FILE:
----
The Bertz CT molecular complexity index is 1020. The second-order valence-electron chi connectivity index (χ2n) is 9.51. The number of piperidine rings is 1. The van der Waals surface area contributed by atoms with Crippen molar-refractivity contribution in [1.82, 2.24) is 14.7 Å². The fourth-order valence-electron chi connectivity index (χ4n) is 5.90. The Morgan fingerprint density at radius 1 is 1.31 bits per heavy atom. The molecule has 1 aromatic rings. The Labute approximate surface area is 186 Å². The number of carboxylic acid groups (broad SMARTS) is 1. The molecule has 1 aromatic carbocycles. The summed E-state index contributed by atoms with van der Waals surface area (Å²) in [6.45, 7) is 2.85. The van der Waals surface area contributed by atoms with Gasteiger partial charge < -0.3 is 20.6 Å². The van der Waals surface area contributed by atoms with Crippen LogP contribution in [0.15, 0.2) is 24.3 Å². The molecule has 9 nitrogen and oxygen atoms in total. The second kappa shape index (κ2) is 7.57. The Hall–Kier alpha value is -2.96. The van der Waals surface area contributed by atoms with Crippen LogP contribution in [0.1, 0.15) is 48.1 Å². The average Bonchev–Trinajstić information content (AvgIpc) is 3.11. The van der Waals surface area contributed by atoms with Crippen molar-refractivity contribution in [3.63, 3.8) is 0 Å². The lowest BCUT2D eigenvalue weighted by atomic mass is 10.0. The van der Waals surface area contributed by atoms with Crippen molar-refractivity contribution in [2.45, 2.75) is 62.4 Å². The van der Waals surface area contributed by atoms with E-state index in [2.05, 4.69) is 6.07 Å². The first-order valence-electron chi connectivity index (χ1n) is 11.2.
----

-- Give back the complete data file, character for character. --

The Bertz CT molecular complexity index is 1020. The second-order valence-electron chi connectivity index (χ2n) is 9.51. The number of piperidine rings is 1. The van der Waals surface area contributed by atoms with Crippen molar-refractivity contribution in [1.82, 2.24) is 14.7 Å². The fourth-order valence-electron chi connectivity index (χ4n) is 5.90. The Morgan fingerprint density at radius 1 is 1.31 bits per heavy atom. The molecule has 1 aromatic rings. The Labute approximate surface area is 186 Å². The number of carboxylic acid groups (broad SMARTS) is 1. The molecule has 1 aromatic carbocycles. The summed E-state index contributed by atoms with van der Waals surface area (Å²) in [6.45, 7) is 2.85. The van der Waals surface area contributed by atoms with Gasteiger partial charge < -0.3 is 20.6 Å². The van der Waals surface area contributed by atoms with Crippen LogP contribution in [0.15, 0.2) is 24.3 Å². The molecule has 9 nitrogen and oxygen atoms in total. The second kappa shape index (κ2) is 7.57. The Hall–Kier alpha value is -2.96. The van der Waals surface area contributed by atoms with Crippen LogP contribution in [0.1, 0.15) is 48.1 Å². The average Bonchev–Trinajstić information content (AvgIpc) is 3.11. The van der Waals surface area contributed by atoms with Crippen molar-refractivity contribution in [3.63, 3.8) is 0 Å². The lowest BCUT2D eigenvalue weighted by atomic mass is 10.0. The van der Waals surface area contributed by atoms with Crippen molar-refractivity contribution in [2.45, 2.75) is 62.4 Å². The van der Waals surface area contributed by atoms with E-state index in [2.05, 4.69) is 6.07 Å². The first-order valence-electron chi connectivity index (χ1n) is 11.2.